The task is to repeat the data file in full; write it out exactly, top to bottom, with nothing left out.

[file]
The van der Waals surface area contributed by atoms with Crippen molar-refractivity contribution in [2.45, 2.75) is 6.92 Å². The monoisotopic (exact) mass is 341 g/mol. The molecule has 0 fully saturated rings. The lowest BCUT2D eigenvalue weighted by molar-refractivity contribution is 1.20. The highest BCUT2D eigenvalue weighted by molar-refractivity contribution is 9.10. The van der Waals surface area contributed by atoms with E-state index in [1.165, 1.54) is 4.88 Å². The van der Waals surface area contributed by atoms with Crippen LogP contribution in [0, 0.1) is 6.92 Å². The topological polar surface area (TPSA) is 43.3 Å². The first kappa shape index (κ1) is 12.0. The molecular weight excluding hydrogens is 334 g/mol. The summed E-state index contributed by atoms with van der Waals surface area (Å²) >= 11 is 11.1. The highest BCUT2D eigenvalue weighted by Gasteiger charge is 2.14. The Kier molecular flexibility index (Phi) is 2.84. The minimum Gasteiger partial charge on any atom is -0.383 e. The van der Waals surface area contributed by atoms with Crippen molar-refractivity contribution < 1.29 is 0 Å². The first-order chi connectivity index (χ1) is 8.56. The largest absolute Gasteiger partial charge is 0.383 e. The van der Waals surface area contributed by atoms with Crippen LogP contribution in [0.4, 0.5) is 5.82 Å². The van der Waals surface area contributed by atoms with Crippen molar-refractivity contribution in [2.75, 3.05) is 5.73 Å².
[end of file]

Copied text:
The van der Waals surface area contributed by atoms with Crippen molar-refractivity contribution in [2.45, 2.75) is 6.92 Å². The monoisotopic (exact) mass is 341 g/mol. The molecule has 0 fully saturated rings. The lowest BCUT2D eigenvalue weighted by molar-refractivity contribution is 1.20. The highest BCUT2D eigenvalue weighted by molar-refractivity contribution is 9.10. The van der Waals surface area contributed by atoms with E-state index in [1.165, 1.54) is 4.88 Å². The van der Waals surface area contributed by atoms with Crippen LogP contribution in [0, 0.1) is 6.92 Å². The topological polar surface area (TPSA) is 43.3 Å². The first kappa shape index (κ1) is 12.0. The molecular weight excluding hydrogens is 334 g/mol. The summed E-state index contributed by atoms with van der Waals surface area (Å²) >= 11 is 11.1. The highest BCUT2D eigenvalue weighted by Gasteiger charge is 2.14. The Kier molecular flexibility index (Phi) is 2.84. The minimum Gasteiger partial charge on any atom is -0.383 e. The van der Waals surface area contributed by atoms with Crippen molar-refractivity contribution < 1.29 is 0 Å². The first-order chi connectivity index (χ1) is 8.56. The largest absolute Gasteiger partial charge is 0.383 e. The van der Waals surface area contributed by atoms with Crippen LogP contribution in [0.4, 0.5) is 5.82 Å². The van der Waals surface area contributed by atoms with Crippen molar-refractivity contribution in [2.75, 3.05) is 5.73 Å².